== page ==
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18Dec

Fatoumata Diawara: Don’t Feel Sorry For Me (Part I)

Fatoumata Diawara is a multi-talented singer-songwriter, whose voice reveals a rare vulnerability, not to be mistaken for weakness.  A non-conformist, she defied tradition and escaped Mali as a teenager when under pressured from her family to get married. Today, Diawara is using her music to expose the cultural prejudices faced by women across Africa and the world. Her self-tiled debut album, Fatou was released in September, to critical acclaim with critics and audiences alike.  In her own words, Fatoumata Diawara and why she does not want anyone to feel sorry for her.

Belinda: Was there a defining moment when you knew music was in your future?

Fatoumata: It’s really strange because I really feel and felt music in my soul and it was my inspiration to explain many things to my father and mother. I use music as medicine for me and that started when I was with a French theatre group. When we were on tour in Mali, I always go away to be alone and sing, be with myself and relax. The director used to listen to me and then one day, he asked if he could bring into the show? He said: “I know you are an actress and can act but your voice gives me something I cannot explain to you and I would like to use it in my show and I accepted.” During the tour, people would come back to me and say “we came to see the show again, it is our fifth and sixth time and we keep coming back only for your role because when you come on stage, your voice, that whole moment gives us something good and relaxing.” One person, two people, seven people and then loads of people kept telling me. That was when I thought, there is something here, which I think I have to share. If I want to sing and write songs, I know my story, I know what my life in Mali was like as a woman. To be a woman in Mali, in my village and in our tradition, it is a different language. To be free and independent, you have to make a decision and decide what you want to do. I decided I wanted to do everything differently to what tradition says. Everything started because I decided I wanted to change something and from that I started writing songs about women, kids, my life, my way and my experience of life.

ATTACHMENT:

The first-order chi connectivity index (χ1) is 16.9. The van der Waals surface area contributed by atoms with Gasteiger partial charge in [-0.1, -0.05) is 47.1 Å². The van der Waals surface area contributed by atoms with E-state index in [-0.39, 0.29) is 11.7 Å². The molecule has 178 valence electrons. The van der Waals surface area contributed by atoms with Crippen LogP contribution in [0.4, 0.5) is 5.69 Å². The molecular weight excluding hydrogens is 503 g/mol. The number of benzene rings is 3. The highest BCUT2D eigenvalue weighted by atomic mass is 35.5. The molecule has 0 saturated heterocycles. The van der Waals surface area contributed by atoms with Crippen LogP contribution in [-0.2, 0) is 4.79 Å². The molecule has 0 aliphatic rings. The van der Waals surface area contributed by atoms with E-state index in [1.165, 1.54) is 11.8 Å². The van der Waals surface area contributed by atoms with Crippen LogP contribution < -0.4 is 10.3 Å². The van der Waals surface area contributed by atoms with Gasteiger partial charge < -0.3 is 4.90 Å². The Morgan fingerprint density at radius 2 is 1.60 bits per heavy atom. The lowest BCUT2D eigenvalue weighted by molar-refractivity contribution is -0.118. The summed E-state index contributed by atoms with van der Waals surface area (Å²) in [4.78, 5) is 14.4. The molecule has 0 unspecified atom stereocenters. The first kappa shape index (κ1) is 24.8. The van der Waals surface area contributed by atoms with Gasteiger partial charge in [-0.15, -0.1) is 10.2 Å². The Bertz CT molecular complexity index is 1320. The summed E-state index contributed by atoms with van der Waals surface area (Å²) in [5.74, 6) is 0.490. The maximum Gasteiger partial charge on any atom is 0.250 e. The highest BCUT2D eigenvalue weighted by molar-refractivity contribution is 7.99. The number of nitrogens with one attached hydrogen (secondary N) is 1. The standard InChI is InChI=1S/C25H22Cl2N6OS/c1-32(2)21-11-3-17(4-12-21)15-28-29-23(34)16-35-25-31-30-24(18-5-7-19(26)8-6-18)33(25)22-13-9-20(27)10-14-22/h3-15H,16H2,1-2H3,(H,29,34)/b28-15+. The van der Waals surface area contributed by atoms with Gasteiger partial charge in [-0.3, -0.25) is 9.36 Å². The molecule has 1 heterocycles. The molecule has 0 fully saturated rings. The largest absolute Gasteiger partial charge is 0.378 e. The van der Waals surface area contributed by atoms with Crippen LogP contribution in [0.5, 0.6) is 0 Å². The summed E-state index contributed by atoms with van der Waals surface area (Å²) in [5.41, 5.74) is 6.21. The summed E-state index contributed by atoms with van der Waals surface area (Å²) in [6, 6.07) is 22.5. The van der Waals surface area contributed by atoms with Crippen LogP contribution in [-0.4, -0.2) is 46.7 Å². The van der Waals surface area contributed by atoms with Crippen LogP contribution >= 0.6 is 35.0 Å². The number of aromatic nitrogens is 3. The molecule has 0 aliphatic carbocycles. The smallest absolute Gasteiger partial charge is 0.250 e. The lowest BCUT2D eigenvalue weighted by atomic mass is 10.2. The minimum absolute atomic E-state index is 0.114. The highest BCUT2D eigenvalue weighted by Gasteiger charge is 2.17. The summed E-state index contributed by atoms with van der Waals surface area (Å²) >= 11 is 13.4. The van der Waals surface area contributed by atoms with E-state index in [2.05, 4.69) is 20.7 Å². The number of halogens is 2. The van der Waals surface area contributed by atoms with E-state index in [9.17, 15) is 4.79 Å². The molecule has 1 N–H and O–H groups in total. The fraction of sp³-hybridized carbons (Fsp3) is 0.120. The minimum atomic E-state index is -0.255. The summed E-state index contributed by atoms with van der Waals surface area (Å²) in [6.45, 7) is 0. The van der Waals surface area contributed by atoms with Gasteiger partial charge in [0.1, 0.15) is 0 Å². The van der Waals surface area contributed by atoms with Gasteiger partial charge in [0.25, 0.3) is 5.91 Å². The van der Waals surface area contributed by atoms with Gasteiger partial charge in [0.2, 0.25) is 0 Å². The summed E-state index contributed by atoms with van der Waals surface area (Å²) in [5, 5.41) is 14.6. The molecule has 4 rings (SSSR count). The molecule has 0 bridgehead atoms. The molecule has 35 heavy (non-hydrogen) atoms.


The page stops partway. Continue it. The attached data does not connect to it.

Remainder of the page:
Belinda: You are described as a ‘fresh talent who pens her own songs and has a tumultuous life story behind her,’ which by the way reads like a book: from your refusal to go to school and being sent away to live with your aunt, getting cast in film and then being forced to announce live on TV that you are abandoning your acting career due to the pressure from your family to get married, and then running away to Paris. That is one heck of a journey. Can you elaborate on that period of your life for those of us just getting to know you and the impact it has had on you and the ways it shaped you as a woman and as an artist?

Fatoumata: It is a really strange life but I don’t know why I am so different to my mother who never decided on anything or to my cousins or my aunts and other family members. I think being in theatre, going on stage and music helped me to make a decision and take the big risk to go to them and say, no, I want to decide for myself, not you. It is a big decision to go against the tradition that you know. I’m so young but what I want and wanted a change, as a woman. I think the opportunity to be in theatre and go on tour at the age of 14 and tour Europe with Peter Brooke, gave me a chance to meet different people and listen and hear a different discourse, and meet different women with different hair styles and clothes. That helped me a lot. I believe in my decision and what decided and I’m learning. I’m changing what my tradition decides for women because it’s good for women and it’s good but the future, what’s in the future?